I’ve just bought the most awesome research book called ‘Georgette Heyer’s Regency World’ by Jennifer Kloester. It’s fascinating! And when I get to June’s reading list, you’ll see that I couldn’t resist reading some of the books mentioned in it – hence the large number of Regencies I’ve read this month.
What’s a paranormal/fantasy author doing buying a research book about the Regency period? (Especially since, aside from a liking to read the genre every now and then, I have no desire to actually begin writing Regencies!) Well, if the weird and wonderful idea I have for a futuristic/fantasy manuscript is anything to go by, I might well get some value out of this book as a research aid. If not, it was still a really fascinating, very comprehensive insight into the Regency period and reading it certainly enhanced my understanding of certain things sometimes taken for granted that the reader already knows when they read a Regency novel. I’ve generally got the gist of most terms used in Regencies from the context, but for me it’s not the same as actually ‘knowing’… sort of like being forced to guess at some of the bizarre, made-up words used in a sci-fi/fantasy novel when it’s not immediately obvious what the hell they mean! (BTW: I have glossaries at the end of ALL my manuscripts for just this reason, even though I do hope the meaning is obvious because I’d hate to draw my readers out of my story to flick to the back and look something up… that’s a big no-no!) Obviously this suggests I’m a details person: I want to know exactly where the word ‘ton’ originated from, even though I understand the term refers to those born and bred into upper-class circles. And this book gave me all that and more. I now know the word ‘ton’ (used when referring to the ‘Upper Ten Thousand’ or ‘Polite Society’, i.e. the nobility) comes from the French phrase ‘le bon ton’, meaning ‘in the fashionable mode’. Anyway, the point of this particular blog is that ‘Georgette Heyer’s Regency World’ has now been added to the other ‘writing’ books shelved in my (ever growing!!!) library.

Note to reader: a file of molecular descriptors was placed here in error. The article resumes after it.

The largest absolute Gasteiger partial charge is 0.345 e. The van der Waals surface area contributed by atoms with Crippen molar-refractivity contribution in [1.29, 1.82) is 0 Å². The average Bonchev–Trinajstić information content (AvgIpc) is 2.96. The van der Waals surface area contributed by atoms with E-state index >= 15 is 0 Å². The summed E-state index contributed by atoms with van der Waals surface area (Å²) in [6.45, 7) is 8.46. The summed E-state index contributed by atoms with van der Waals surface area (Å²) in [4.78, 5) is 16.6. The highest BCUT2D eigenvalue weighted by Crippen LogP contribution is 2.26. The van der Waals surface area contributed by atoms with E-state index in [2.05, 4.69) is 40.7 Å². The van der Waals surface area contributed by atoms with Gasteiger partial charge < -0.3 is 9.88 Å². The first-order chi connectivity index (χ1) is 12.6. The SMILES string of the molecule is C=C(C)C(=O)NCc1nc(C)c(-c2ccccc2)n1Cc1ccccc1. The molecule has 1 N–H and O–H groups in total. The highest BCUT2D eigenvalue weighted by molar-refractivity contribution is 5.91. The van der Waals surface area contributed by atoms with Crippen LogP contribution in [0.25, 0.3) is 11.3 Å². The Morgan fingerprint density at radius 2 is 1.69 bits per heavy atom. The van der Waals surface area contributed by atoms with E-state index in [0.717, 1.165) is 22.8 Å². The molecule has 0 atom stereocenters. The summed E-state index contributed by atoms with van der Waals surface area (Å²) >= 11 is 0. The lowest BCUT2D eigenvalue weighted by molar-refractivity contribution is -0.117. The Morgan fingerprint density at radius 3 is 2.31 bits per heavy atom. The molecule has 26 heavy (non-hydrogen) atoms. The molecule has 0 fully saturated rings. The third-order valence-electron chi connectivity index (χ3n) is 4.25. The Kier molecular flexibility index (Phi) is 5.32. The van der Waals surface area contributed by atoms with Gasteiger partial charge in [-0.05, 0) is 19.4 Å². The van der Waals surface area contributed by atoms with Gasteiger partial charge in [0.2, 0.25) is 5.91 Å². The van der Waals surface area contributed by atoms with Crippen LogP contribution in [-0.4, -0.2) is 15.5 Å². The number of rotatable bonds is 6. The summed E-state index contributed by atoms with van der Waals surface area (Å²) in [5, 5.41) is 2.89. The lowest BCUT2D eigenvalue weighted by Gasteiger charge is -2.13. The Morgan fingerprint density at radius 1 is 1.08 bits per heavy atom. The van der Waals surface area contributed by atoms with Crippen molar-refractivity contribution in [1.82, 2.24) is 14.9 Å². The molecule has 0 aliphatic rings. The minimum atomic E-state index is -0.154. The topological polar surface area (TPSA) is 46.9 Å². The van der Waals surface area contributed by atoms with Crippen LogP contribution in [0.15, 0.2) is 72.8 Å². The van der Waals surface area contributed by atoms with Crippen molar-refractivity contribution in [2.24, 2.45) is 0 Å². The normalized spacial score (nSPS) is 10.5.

I’ve divided my ‘writing’ books into four main categories:�
1. How to Write books
2. How I Write books
3. Nuts-and-Bolts books
4. Research books (Read on, if you can be bothered, to discover why this is my favourite category!)
1. In the ‘How to Write’ category, there’s Julia Cameron’s ‘The Right to Write’. I freely admit that although I really loved this book, I didn’t do a single exercise she suggested and I still don’t keep a personal diary or a goal-setting diary because I just like to jump on the computer and get to work on the current WIP. But that’s me. What I do particularly like about this book, though, is that I came away with a sense that I’d finally been given permission: permission to write WHATEVER I want, HOWEVER I want – even really badly – just so long as I DO write… which as every aspiring writer knows, is essential – the actually getting bum-on-seat and writing part, I mean, not the worrying about whether it’s fabulous or it sucks, part.
Also in this category is Donald Maass’s ‘Writing the Breakout Novel’ – always good for getting the old brain engaged when you’re in a rut and your current WIP can only be described as blah. What can you do to make you characters’ suffer miserably… and then REALLY ruin their lives? What would your main character NEVER do? Now make her do it! I don’t care if it’s going to ruin her life – that’s the whole point, you numnit! Tension on EVERY page… mwah ha ha! Not a book for the fainthearted, but boy, does it work!
2. In the ‘How I Write’ category, I have Stephen King’s ‘On Writing’ and Janet Evanovich’s ‘How I Write; Secrets of a Bestselling Author’. Evanovich’s is a like a comprehensive bible for writers which takes the reader through every aspect of writing, such as: creating great characters, mechanics of writing, structure, revising and editing, getting published and beyond even that, the writer’s life. It could span all my categories but what compels me to place it here is its Q&A style, where questions Evanovich has been asked over the years are answered by her. Reading this book was almost like being at a writers’ conference and being able to quizz a really inspiring keynote speaker to your heart’s content.